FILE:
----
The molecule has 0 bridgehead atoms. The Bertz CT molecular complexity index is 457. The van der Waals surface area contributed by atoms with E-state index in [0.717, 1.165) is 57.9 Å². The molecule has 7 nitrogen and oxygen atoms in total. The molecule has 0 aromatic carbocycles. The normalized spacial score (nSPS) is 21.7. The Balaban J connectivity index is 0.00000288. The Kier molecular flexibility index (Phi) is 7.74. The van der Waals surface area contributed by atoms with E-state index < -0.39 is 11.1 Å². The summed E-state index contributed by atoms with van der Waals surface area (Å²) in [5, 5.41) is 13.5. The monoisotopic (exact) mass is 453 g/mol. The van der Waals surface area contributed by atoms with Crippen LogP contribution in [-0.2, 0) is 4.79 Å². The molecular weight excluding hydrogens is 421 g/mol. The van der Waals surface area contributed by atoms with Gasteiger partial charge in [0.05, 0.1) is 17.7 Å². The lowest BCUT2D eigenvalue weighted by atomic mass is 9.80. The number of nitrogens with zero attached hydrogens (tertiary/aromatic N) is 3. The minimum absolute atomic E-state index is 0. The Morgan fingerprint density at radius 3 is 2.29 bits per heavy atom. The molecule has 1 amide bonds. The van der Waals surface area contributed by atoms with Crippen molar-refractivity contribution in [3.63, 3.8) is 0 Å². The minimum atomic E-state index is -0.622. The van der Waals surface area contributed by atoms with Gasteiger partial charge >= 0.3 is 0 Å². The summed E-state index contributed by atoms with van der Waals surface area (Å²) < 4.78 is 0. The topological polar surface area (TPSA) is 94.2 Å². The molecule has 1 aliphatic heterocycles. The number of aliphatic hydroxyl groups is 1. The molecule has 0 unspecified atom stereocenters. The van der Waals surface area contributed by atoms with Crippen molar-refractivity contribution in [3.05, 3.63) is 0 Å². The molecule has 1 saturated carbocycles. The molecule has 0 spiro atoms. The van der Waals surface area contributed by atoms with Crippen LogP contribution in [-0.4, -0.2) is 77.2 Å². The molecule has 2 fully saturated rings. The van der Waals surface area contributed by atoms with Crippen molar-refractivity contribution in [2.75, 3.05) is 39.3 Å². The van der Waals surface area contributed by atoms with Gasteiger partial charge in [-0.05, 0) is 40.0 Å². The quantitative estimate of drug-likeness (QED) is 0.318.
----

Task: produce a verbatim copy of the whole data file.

The molecule has 0 bridgehead atoms. The Bertz CT molecular complexity index is 457. The van der Waals surface area contributed by atoms with E-state index in [0.717, 1.165) is 57.9 Å². The molecule has 7 nitrogen and oxygen atoms in total. The molecule has 0 aromatic carbocycles. The normalized spacial score (nSPS) is 21.7. The Balaban J connectivity index is 0.00000288. The Kier molecular flexibility index (Phi) is 7.74. The van der Waals surface area contributed by atoms with E-state index < -0.39 is 11.1 Å². The summed E-state index contributed by atoms with van der Waals surface area (Å²) in [5, 5.41) is 13.5. The monoisotopic (exact) mass is 453 g/mol. The van der Waals surface area contributed by atoms with Crippen LogP contribution in [-0.2, 0) is 4.79 Å². The molecular weight excluding hydrogens is 421 g/mol. The van der Waals surface area contributed by atoms with Gasteiger partial charge in [0.05, 0.1) is 17.7 Å². The lowest BCUT2D eigenvalue weighted by atomic mass is 9.80. The number of nitrogens with zero attached hydrogens (tertiary/aromatic N) is 3. The minimum absolute atomic E-state index is 0. The Morgan fingerprint density at radius 3 is 2.29 bits per heavy atom. The molecule has 1 amide bonds. The van der Waals surface area contributed by atoms with Crippen molar-refractivity contribution in [3.63, 3.8) is 0 Å². The minimum atomic E-state index is -0.622. The van der Waals surface area contributed by atoms with Gasteiger partial charge >= 0.3 is 0 Å². The summed E-state index contributed by atoms with van der Waals surface area (Å²) < 4.78 is 0. The topological polar surface area (TPSA) is 94.2 Å². The molecule has 1 aliphatic heterocycles. The number of aliphatic hydroxyl groups is 1. The molecule has 0 unspecified atom stereocenters. The van der Waals surface area contributed by atoms with Crippen molar-refractivity contribution in [3.05, 3.63) is 0 Å². The molecule has 1 saturated carbocycles. The molecule has 0 spiro atoms. The van der Waals surface area contributed by atoms with Crippen LogP contribution in [-0.4, -0.2) is 77.2 Å². The molecule has 2 fully saturated rings. The van der Waals surface area contributed by atoms with Crippen molar-refractivity contribution in [2.75, 3.05) is 39.3 Å². The van der Waals surface area contributed by atoms with Gasteiger partial charge in [-0.05, 0) is 40.0 Å². The quantitative estimate of drug-likeness (QED) is 0.318.